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2015 Cubs Victories Revisited, July 18: Cubs 4, Braves 0

Jon Lester had something odd happen to him in this game.

Dale Zanine-USA TODAY Sports

Cubs lefthander Jon Lester has thrown a no-hitter, May 19, 2008 against the Royals. He had a chance for another one in this game -- but no one knew until the seventh inning. Why? Read on.

After this win the Cubs were 48-41. They were nine games behind the Cardinals, 4½ games behind the Pirates, and one game ahead of the Giants for the second wild-card spot.


It's often said that if you watch baseball long enough, you will see something you have never seen before.

That was the case midway through the Cubs' 4-0 win over the Braves Saturday night.

Jon Lester was cruising through the Atlanta lineup, working on a one-hit shutout as the seventh inning began. Only then, he wasn't.

Jack Wilkinson, a long-time Atlanta sportswriter serving as official scorer for the game, changed a scoring decision he'd made in the first inning on a Nick Markakis ground ball that got past Kris Bryant into left field. There were two out in the inning at the time. While the Cubs were batting in the seventh, Wilkinson changed this call to "E-5," and presto! Lester's now working on a no-hitter, because he'd allowed no other hits and just two other baserunners (a walk, and a hit batter).

I've seen scoring decisions changed during games before, maybe an inning or two later. I've heard about scoring decisions changed when games are over, often reducing pitchers' ERAs.

But I've never seen one that created an instant no-hit bid with the pitcher suddenly needing to record only nine outs to get it. I have watched this play several times and every time I look again, I think, "Hit." Bryant waved at it, but never appeared to touch it. Here, have a look (at the time I wrote this recap, MLB wasn't allowing an embed of the video). You make the call -- vote in the poll.

Here is what Wilkinson said about his changed call:

"I just wanted to make the right call," Wilkinson said. "It wasn't like I was thinking or even saying to myself, 'My God, this guy's got a no-hitter going. I could have blown this for him.'"

The article says Wilkinson didn't even realize it would have created a no-hitter. Maybe, but if he had been that concerned about it, why did he wait six innings before changing the call?

Anyway, Lester went out for the seventh with a no-hitter going, but had no idea it was happening at the time:

He retired all three batters in that seventh inning without incident, and was sitting at 97 pitches beginning the eighth, six outs to go for his second career no-no (the other: May 19, 2008 against the Royals).

You could have guessed who the villain would be, right? A.J. Pierzynski lined Lester's second pitch of the eighth inning into right field, a clean single. They say official scorers like the first hit of the game to be clean, so there's no question about it, particularly late in the game. Lester retired the next hitter, but when Andrelton Simmons also singled, putting the tying run on base, Joe Maddon lifted him, 110 pitches into his best outing as a Cub -- whether the first hit was in the first inning or the eighth.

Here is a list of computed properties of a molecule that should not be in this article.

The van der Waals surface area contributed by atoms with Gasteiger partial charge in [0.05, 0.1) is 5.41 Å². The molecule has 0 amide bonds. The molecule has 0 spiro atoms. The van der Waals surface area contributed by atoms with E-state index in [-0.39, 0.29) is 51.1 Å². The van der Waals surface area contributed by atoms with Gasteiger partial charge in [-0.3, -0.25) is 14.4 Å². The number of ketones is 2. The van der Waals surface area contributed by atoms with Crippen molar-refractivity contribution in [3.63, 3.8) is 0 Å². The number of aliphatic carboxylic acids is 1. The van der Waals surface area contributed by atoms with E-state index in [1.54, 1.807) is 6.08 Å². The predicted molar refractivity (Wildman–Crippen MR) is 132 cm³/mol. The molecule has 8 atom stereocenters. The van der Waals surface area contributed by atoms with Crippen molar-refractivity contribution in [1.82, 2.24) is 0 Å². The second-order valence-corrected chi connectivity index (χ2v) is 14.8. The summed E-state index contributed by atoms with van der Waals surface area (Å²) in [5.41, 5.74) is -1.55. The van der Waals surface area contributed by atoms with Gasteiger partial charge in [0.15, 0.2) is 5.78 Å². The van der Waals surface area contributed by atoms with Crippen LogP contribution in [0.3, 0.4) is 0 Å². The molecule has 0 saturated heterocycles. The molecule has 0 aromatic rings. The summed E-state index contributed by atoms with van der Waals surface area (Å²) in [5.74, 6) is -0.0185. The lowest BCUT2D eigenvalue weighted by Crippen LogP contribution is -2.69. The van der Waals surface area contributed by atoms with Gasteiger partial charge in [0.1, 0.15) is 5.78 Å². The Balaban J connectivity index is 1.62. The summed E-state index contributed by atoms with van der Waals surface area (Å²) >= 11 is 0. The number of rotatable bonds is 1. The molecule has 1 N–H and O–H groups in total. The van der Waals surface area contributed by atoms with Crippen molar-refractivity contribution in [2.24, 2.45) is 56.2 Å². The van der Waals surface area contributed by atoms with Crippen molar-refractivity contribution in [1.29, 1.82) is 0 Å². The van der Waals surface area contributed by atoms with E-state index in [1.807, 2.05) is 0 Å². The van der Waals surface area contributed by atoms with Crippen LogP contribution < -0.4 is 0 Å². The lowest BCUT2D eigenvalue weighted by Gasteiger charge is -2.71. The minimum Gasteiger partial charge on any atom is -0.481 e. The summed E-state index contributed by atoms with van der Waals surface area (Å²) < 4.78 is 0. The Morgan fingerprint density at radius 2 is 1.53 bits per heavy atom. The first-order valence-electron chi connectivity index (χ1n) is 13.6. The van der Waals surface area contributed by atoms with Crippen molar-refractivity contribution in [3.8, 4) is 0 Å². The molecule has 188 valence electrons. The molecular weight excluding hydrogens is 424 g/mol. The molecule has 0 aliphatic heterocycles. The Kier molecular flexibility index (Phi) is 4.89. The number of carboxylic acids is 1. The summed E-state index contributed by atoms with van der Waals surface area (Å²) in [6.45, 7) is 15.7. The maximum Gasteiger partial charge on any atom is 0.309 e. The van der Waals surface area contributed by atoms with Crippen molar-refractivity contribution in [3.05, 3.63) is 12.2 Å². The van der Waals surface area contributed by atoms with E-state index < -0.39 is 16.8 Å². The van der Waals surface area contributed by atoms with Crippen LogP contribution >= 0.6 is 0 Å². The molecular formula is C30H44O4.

About that out recorded after A.J.'s single, it was on a really nice running catch by Dexter Fowler on a ball hit by Juan Uribe that appeared headed to the gap for extra bases -- the kind of play that people would have talked about for a very long time if the no-hitter had been intact. Many no-nos have excellent defensive plays like that one.

Truth be told, Lester has been looking like the pitcher the Cubs hoped they were getting last offseason since the middle of June. Apart from a clunker against the Dodgers, he's been excellent over his last seven starts covering 45⅔ innings. He's posted a 1.97 ERA and 0.854 WHIP over that span, with just one home run allowed and 46 strikeouts. That's really good and gives the Cubs three excellent starters at the top of their rotation. Keep up the good work, Jon.

Hector Rondon retired the only two batters he faced to finish the eighth without the Braves scoring. Jason Motte, who entered the game in the ninth after the Cubs had scored a pair to put him out of a save situation, issued a two-out walk but otherwise completed the victory without incident.

The Cubs' offense struggled to get going, again. Bryant singled with two out in the third and took third when an attempted pickoff throw went wild. Anthony Rizzo singled him in for a 1-0 Cubs lead, which they extended to 2-0 in the fourth on a double by Chris Denorfia and single by Starlin Castro.

This one could have been the Cubs' fourth straight game of three or fewer runs, but they took advantage of some sloppy Atlanta defense in the ninth to score a pair. Uribe's wild throw on a potential double-play ball by Bryant allowed Fowler to score, and Bryant took third, where he scored on another single by Rizzo. The Cubs did leave nine men on base, so they could have scored more, but did go 3-for-5 with RISP. Baby steps, right?

The win evened the series, and with the Pirates' loss to the Brewers, the Cubs gained a game on them and now trail by 4½ games. They also kept their one-game lead for the second wild card spot, now ahead of the Giants. The Mets lost Saturday and so the Cubs now lead them by two games.

A series win is again possible Sunday, with Jake Arrieta facing Shelby Miller.